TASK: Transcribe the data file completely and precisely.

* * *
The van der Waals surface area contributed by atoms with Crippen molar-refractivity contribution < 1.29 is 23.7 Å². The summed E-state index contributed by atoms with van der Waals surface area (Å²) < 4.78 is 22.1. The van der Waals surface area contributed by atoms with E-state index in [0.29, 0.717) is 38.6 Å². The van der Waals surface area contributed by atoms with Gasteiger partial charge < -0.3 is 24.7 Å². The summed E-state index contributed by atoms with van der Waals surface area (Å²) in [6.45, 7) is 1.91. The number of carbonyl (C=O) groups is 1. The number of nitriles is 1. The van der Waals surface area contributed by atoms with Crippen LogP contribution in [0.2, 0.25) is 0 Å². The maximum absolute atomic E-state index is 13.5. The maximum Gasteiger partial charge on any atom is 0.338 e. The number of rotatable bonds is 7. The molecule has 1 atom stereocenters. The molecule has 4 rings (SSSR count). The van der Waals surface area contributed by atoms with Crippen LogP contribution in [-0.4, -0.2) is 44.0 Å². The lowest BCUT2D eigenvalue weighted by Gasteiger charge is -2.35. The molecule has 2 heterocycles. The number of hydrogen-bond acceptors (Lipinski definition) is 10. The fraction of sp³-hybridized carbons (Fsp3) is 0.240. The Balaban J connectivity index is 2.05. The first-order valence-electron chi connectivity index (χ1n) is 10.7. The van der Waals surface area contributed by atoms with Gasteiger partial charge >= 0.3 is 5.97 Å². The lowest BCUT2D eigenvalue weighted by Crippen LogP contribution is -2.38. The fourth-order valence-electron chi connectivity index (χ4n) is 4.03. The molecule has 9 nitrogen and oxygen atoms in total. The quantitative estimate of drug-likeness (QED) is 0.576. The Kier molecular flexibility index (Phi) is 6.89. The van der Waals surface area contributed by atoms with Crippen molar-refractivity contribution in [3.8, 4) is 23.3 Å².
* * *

The van der Waals surface area contributed by atoms with Crippen molar-refractivity contribution < 1.29 is 23.7 Å². The summed E-state index contributed by atoms with van der Waals surface area (Å²) < 4.78 is 22.1. The van der Waals surface area contributed by atoms with E-state index in [0.29, 0.717) is 38.6 Å². The van der Waals surface area contributed by atoms with Gasteiger partial charge < -0.3 is 24.7 Å². The summed E-state index contributed by atoms with van der Waals surface area (Å²) in [6.45, 7) is 1.91. The number of carbonyl (C=O) groups is 1. The number of nitriles is 1. The van der Waals surface area contributed by atoms with Crippen LogP contribution in [0.2, 0.25) is 0 Å². The maximum absolute atomic E-state index is 13.5. The maximum Gasteiger partial charge on any atom is 0.338 e. The number of rotatable bonds is 7. The molecule has 1 atom stereocenters. The molecule has 4 rings (SSSR count). The van der Waals surface area contributed by atoms with Crippen LogP contribution in [-0.4, -0.2) is 44.0 Å². The lowest BCUT2D eigenvalue weighted by Gasteiger charge is -2.35. The molecule has 2 heterocycles. The number of hydrogen-bond acceptors (Lipinski definition) is 10. The fraction of sp³-hybridized carbons (Fsp3) is 0.240. The Balaban J connectivity index is 2.05. The first-order valence-electron chi connectivity index (χ1n) is 10.7. The van der Waals surface area contributed by atoms with Gasteiger partial charge >= 0.3 is 5.97 Å². The lowest BCUT2D eigenvalue weighted by Crippen LogP contribution is -2.38. The fourth-order valence-electron chi connectivity index (χ4n) is 4.03. The molecule has 9 nitrogen and oxygen atoms in total. The quantitative estimate of drug-likeness (QED) is 0.576. The Kier molecular flexibility index (Phi) is 6.89. The van der Waals surface area contributed by atoms with Crippen molar-refractivity contribution in [3.8, 4) is 23.3 Å².